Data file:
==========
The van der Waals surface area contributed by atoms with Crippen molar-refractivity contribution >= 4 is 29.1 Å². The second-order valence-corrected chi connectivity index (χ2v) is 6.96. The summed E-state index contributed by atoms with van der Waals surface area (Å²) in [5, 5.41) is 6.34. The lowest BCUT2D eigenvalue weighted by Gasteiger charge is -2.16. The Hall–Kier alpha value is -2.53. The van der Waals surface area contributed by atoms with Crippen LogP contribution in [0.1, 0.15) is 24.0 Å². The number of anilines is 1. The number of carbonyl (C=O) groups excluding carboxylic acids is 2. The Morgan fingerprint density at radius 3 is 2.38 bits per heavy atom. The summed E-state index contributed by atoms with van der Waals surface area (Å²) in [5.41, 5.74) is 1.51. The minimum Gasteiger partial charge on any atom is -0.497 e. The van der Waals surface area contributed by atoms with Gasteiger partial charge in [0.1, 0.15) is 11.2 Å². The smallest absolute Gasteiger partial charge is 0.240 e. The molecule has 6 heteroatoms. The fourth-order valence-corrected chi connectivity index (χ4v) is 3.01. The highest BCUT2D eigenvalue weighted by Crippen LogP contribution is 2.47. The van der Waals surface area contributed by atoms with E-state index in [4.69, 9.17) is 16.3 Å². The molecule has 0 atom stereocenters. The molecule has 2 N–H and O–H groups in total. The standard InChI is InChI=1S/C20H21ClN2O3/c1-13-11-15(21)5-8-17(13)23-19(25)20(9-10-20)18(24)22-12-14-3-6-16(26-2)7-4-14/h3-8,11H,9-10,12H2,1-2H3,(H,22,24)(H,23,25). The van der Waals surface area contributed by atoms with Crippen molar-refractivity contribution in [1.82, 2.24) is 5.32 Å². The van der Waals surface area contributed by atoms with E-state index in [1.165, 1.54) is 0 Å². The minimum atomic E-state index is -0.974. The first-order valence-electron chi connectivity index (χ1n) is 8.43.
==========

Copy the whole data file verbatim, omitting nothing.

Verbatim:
The van der Waals surface area contributed by atoms with Crippen molar-refractivity contribution >= 4 is 29.1 Å². The second-order valence-corrected chi connectivity index (χ2v) is 6.96. The summed E-state index contributed by atoms with van der Waals surface area (Å²) in [5, 5.41) is 6.34. The lowest BCUT2D eigenvalue weighted by Gasteiger charge is -2.16. The Hall–Kier alpha value is -2.53. The van der Waals surface area contributed by atoms with Crippen LogP contribution in [0.1, 0.15) is 24.0 Å². The number of anilines is 1. The number of carbonyl (C=O) groups excluding carboxylic acids is 2. The Morgan fingerprint density at radius 3 is 2.38 bits per heavy atom. The summed E-state index contributed by atoms with van der Waals surface area (Å²) in [5.41, 5.74) is 1.51. The minimum Gasteiger partial charge on any atom is -0.497 e. The van der Waals surface area contributed by atoms with Gasteiger partial charge in [0.1, 0.15) is 11.2 Å². The smallest absolute Gasteiger partial charge is 0.240 e. The molecule has 6 heteroatoms. The fourth-order valence-corrected chi connectivity index (χ4v) is 3.01. The highest BCUT2D eigenvalue weighted by Crippen LogP contribution is 2.47. The van der Waals surface area contributed by atoms with E-state index in [4.69, 9.17) is 16.3 Å². The molecule has 0 atom stereocenters. The molecule has 2 N–H and O–H groups in total. The standard InChI is InChI=1S/C20H21ClN2O3/c1-13-11-15(21)5-8-17(13)23-19(25)20(9-10-20)18(24)22-12-14-3-6-16(26-2)7-4-14/h3-8,11H,9-10,12H2,1-2H3,(H,22,24)(H,23,25). The van der Waals surface area contributed by atoms with Crippen molar-refractivity contribution in [1.82, 2.24) is 5.32 Å². The van der Waals surface area contributed by atoms with E-state index in [1.165, 1.54) is 0 Å². The minimum atomic E-state index is -0.974. The first-order valence-electron chi connectivity index (χ1n) is 8.43.